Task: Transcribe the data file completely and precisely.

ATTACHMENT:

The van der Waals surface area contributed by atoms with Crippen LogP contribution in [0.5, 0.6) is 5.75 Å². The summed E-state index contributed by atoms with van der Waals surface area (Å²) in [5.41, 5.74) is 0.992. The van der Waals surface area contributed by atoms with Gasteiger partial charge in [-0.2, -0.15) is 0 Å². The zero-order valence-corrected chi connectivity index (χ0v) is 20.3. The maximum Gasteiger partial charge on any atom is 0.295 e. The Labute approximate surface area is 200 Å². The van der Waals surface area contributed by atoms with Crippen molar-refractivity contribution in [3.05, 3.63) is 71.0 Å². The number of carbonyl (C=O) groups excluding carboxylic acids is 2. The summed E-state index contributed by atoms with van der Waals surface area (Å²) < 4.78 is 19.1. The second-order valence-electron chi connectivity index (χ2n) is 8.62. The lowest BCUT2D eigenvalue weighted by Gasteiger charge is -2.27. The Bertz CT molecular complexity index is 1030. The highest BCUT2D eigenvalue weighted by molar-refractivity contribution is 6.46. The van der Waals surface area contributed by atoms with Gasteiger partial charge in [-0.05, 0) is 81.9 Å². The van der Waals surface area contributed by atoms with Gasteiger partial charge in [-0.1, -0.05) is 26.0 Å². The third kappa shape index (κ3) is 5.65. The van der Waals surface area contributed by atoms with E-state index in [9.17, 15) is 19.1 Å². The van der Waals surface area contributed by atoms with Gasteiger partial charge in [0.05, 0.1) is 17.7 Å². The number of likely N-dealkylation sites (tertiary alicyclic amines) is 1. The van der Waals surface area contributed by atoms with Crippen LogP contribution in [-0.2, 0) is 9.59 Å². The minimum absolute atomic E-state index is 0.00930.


The van der Waals surface area contributed by atoms with Crippen LogP contribution in [0.5, 0.6) is 5.75 Å². The summed E-state index contributed by atoms with van der Waals surface area (Å²) in [5.41, 5.74) is 0.992. The van der Waals surface area contributed by atoms with Gasteiger partial charge in [-0.2, -0.15) is 0 Å². The zero-order valence-corrected chi connectivity index (χ0v) is 20.3. The maximum Gasteiger partial charge on any atom is 0.295 e. The Labute approximate surface area is 200 Å². The van der Waals surface area contributed by atoms with Crippen molar-refractivity contribution in [3.05, 3.63) is 71.0 Å². The number of carbonyl (C=O) groups excluding carboxylic acids is 2. The summed E-state index contributed by atoms with van der Waals surface area (Å²) < 4.78 is 19.1. The second-order valence-electron chi connectivity index (χ2n) is 8.62. The lowest BCUT2D eigenvalue weighted by Gasteiger charge is -2.27. The Bertz CT molecular complexity index is 1030. The highest BCUT2D eigenvalue weighted by molar-refractivity contribution is 6.46. The van der Waals surface area contributed by atoms with Gasteiger partial charge in [-0.05, 0) is 81.9 Å². The van der Waals surface area contributed by atoms with Gasteiger partial charge in [-0.1, -0.05) is 26.0 Å². The third kappa shape index (κ3) is 5.65. The van der Waals surface area contributed by atoms with E-state index in [9.17, 15) is 19.1 Å². The van der Waals surface area contributed by atoms with Gasteiger partial charge in [0.05, 0.1) is 17.7 Å². The number of likely N-dealkylation sites (tertiary alicyclic amines) is 1. The van der Waals surface area contributed by atoms with Crippen LogP contribution in [-0.2, 0) is 9.59 Å². The minimum absolute atomic E-state index is 0.00930.